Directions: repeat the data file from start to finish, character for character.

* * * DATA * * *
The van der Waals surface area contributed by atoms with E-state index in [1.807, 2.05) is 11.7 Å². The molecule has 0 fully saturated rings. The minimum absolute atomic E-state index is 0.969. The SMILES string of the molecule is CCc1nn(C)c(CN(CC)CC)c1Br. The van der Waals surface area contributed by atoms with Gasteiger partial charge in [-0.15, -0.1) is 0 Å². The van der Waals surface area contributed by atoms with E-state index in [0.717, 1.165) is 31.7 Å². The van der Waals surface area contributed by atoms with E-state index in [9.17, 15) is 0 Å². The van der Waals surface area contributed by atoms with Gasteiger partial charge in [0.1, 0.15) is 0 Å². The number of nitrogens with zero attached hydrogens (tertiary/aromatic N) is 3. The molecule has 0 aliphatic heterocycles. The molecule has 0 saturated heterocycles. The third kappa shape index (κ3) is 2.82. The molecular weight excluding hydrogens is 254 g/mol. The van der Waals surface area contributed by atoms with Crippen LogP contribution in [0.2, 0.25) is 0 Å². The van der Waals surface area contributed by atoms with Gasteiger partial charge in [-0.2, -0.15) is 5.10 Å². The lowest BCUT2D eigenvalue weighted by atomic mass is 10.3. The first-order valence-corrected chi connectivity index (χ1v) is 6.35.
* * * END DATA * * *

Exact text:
The van der Waals surface area contributed by atoms with E-state index in [1.807, 2.05) is 11.7 Å². The molecule has 0 fully saturated rings. The minimum absolute atomic E-state index is 0.969. The SMILES string of the molecule is CCc1nn(C)c(CN(CC)CC)c1Br. The van der Waals surface area contributed by atoms with Gasteiger partial charge in [-0.15, -0.1) is 0 Å². The van der Waals surface area contributed by atoms with E-state index in [0.717, 1.165) is 31.7 Å². The van der Waals surface area contributed by atoms with E-state index in [9.17, 15) is 0 Å². The van der Waals surface area contributed by atoms with Gasteiger partial charge in [0.1, 0.15) is 0 Å². The number of nitrogens with zero attached hydrogens (tertiary/aromatic N) is 3. The molecule has 0 aliphatic heterocycles. The molecule has 0 saturated heterocycles. The third kappa shape index (κ3) is 2.82. The molecular weight excluding hydrogens is 254 g/mol. The van der Waals surface area contributed by atoms with Crippen LogP contribution in [0.2, 0.25) is 0 Å². The van der Waals surface area contributed by atoms with Gasteiger partial charge in [-0.2, -0.15) is 5.10 Å². The lowest BCUT2D eigenvalue weighted by atomic mass is 10.3. The first-order valence-corrected chi connectivity index (χ1v) is 6.35.